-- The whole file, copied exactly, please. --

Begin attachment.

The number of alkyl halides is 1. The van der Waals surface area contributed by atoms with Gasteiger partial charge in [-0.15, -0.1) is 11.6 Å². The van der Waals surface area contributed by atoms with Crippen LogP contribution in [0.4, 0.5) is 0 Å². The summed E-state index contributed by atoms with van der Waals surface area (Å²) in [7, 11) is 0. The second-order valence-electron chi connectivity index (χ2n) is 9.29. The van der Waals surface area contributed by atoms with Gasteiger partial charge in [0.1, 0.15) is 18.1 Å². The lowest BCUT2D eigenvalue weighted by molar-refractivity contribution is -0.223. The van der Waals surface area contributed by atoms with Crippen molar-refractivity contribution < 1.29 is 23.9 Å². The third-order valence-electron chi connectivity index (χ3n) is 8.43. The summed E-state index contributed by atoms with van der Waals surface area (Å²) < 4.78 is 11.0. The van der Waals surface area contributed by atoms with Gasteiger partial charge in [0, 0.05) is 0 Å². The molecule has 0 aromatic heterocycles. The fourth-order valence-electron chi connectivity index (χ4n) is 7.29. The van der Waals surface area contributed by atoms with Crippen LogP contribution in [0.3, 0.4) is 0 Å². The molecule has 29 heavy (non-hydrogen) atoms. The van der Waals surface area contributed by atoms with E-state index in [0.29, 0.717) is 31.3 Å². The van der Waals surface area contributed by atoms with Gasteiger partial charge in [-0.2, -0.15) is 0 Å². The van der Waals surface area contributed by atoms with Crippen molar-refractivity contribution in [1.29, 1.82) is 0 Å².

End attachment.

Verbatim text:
The number of alkyl halides is 1. The van der Waals surface area contributed by atoms with Gasteiger partial charge in [-0.15, -0.1) is 11.6 Å². The van der Waals surface area contributed by atoms with Crippen LogP contribution in [0.4, 0.5) is 0 Å². The summed E-state index contributed by atoms with van der Waals surface area (Å²) in [7, 11) is 0. The second-order valence-electron chi connectivity index (χ2n) is 9.29. The van der Waals surface area contributed by atoms with Gasteiger partial charge in [0.1, 0.15) is 18.1 Å². The lowest BCUT2D eigenvalue weighted by molar-refractivity contribution is -0.223. The van der Waals surface area contributed by atoms with Crippen molar-refractivity contribution < 1.29 is 23.9 Å². The third-order valence-electron chi connectivity index (χ3n) is 8.43. The summed E-state index contributed by atoms with van der Waals surface area (Å²) < 4.78 is 11.0. The van der Waals surface area contributed by atoms with Gasteiger partial charge in [0, 0.05) is 0 Å². The molecule has 0 aromatic heterocycles. The fourth-order valence-electron chi connectivity index (χ4n) is 7.29. The van der Waals surface area contributed by atoms with Crippen LogP contribution in [0.3, 0.4) is 0 Å². The molecule has 29 heavy (non-hydrogen) atoms. The van der Waals surface area contributed by atoms with E-state index in [0.29, 0.717) is 31.3 Å². The van der Waals surface area contributed by atoms with Gasteiger partial charge in [-0.2, -0.15) is 0 Å². The van der Waals surface area contributed by atoms with Crippen molar-refractivity contribution in [1.29, 1.82) is 0 Å².